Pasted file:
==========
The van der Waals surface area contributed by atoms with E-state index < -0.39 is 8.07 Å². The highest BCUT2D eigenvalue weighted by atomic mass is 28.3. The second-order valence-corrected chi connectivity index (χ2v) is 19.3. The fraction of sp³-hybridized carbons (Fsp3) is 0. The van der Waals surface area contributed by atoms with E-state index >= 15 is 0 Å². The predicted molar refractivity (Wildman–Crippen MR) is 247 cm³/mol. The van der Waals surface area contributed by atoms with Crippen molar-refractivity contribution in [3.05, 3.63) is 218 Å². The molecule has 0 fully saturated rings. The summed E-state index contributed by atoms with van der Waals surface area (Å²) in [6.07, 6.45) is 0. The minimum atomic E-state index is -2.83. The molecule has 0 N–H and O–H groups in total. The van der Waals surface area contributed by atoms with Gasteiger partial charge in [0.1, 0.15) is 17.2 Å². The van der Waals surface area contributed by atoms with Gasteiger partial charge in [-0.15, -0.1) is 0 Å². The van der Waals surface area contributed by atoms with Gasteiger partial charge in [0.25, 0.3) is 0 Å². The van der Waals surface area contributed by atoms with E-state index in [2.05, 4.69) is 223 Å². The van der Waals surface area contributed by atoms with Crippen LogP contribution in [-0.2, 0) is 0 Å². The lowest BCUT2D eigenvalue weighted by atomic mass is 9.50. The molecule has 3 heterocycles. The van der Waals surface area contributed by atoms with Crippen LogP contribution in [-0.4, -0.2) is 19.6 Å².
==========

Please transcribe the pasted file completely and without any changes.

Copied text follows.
The van der Waals surface area contributed by atoms with E-state index < -0.39 is 8.07 Å². The highest BCUT2D eigenvalue weighted by atomic mass is 28.3. The second-order valence-corrected chi connectivity index (χ2v) is 19.3. The fraction of sp³-hybridized carbons (Fsp3) is 0. The van der Waals surface area contributed by atoms with E-state index >= 15 is 0 Å². The predicted molar refractivity (Wildman–Crippen MR) is 247 cm³/mol. The van der Waals surface area contributed by atoms with Crippen molar-refractivity contribution in [3.05, 3.63) is 218 Å². The molecule has 0 fully saturated rings. The summed E-state index contributed by atoms with van der Waals surface area (Å²) in [6.07, 6.45) is 0. The minimum atomic E-state index is -2.83. The molecule has 0 N–H and O–H groups in total. The van der Waals surface area contributed by atoms with Gasteiger partial charge in [0.1, 0.15) is 17.2 Å². The van der Waals surface area contributed by atoms with Gasteiger partial charge in [-0.15, -0.1) is 0 Å². The van der Waals surface area contributed by atoms with Gasteiger partial charge in [0.25, 0.3) is 0 Å². The van der Waals surface area contributed by atoms with E-state index in [2.05, 4.69) is 223 Å². The van der Waals surface area contributed by atoms with Crippen LogP contribution in [-0.2, 0) is 0 Å². The lowest BCUT2D eigenvalue weighted by atomic mass is 9.50. The molecule has 3 heterocycles. The van der Waals surface area contributed by atoms with Crippen LogP contribution in [-0.4, -0.2) is 19.6 Å².